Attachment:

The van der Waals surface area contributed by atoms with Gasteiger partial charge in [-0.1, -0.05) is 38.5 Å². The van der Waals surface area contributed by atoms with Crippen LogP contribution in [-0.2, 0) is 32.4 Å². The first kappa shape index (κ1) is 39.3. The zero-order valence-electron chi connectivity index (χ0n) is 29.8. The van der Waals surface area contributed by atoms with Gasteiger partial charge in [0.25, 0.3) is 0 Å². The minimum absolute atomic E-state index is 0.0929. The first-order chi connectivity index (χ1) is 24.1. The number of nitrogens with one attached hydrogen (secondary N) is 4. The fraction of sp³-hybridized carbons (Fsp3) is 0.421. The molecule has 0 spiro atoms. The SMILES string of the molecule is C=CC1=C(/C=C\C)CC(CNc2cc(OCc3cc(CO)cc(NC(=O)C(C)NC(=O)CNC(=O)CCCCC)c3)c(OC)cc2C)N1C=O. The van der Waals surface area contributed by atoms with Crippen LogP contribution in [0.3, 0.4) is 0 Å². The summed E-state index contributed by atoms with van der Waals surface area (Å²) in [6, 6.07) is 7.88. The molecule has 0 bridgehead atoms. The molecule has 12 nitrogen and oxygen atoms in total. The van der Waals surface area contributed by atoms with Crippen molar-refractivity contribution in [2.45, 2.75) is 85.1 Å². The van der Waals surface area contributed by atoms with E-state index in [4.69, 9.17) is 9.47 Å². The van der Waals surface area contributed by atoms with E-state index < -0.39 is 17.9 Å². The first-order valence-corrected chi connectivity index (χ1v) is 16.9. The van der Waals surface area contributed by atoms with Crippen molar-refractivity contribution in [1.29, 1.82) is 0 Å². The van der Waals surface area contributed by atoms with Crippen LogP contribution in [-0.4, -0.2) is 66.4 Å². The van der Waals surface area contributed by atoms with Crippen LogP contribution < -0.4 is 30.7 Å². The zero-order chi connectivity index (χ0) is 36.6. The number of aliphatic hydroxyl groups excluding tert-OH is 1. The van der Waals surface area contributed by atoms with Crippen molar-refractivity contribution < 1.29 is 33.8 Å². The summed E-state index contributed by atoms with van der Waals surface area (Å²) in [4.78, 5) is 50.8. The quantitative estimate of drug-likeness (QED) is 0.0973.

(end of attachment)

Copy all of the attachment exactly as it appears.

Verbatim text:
The van der Waals surface area contributed by atoms with Gasteiger partial charge in [-0.1, -0.05) is 38.5 Å². The van der Waals surface area contributed by atoms with Crippen LogP contribution in [-0.2, 0) is 32.4 Å². The first kappa shape index (κ1) is 39.3. The zero-order valence-electron chi connectivity index (χ0n) is 29.8. The van der Waals surface area contributed by atoms with Gasteiger partial charge in [0.25, 0.3) is 0 Å². The minimum absolute atomic E-state index is 0.0929. The first-order chi connectivity index (χ1) is 24.1. The number of nitrogens with one attached hydrogen (secondary N) is 4. The fraction of sp³-hybridized carbons (Fsp3) is 0.421. The molecule has 0 spiro atoms. The SMILES string of the molecule is C=CC1=C(/C=C\C)CC(CNc2cc(OCc3cc(CO)cc(NC(=O)C(C)NC(=O)CNC(=O)CCCCC)c3)c(OC)cc2C)N1C=O. The van der Waals surface area contributed by atoms with Crippen LogP contribution in [0.3, 0.4) is 0 Å². The summed E-state index contributed by atoms with van der Waals surface area (Å²) in [6, 6.07) is 7.88. The molecule has 0 bridgehead atoms. The molecule has 12 nitrogen and oxygen atoms in total. The van der Waals surface area contributed by atoms with Crippen molar-refractivity contribution in [2.45, 2.75) is 85.1 Å². The van der Waals surface area contributed by atoms with E-state index in [4.69, 9.17) is 9.47 Å². The van der Waals surface area contributed by atoms with E-state index < -0.39 is 17.9 Å². The first-order valence-corrected chi connectivity index (χ1v) is 16.9. The van der Waals surface area contributed by atoms with Crippen molar-refractivity contribution in [1.29, 1.82) is 0 Å². The van der Waals surface area contributed by atoms with Crippen LogP contribution in [-0.4, -0.2) is 66.4 Å². The van der Waals surface area contributed by atoms with Crippen LogP contribution < -0.4 is 30.7 Å². The zero-order chi connectivity index (χ0) is 36.6. The number of aliphatic hydroxyl groups excluding tert-OH is 1. The van der Waals surface area contributed by atoms with Crippen molar-refractivity contribution < 1.29 is 33.8 Å². The summed E-state index contributed by atoms with van der Waals surface area (Å²) in [4.78, 5) is 50.8. The quantitative estimate of drug-likeness (QED) is 0.0973.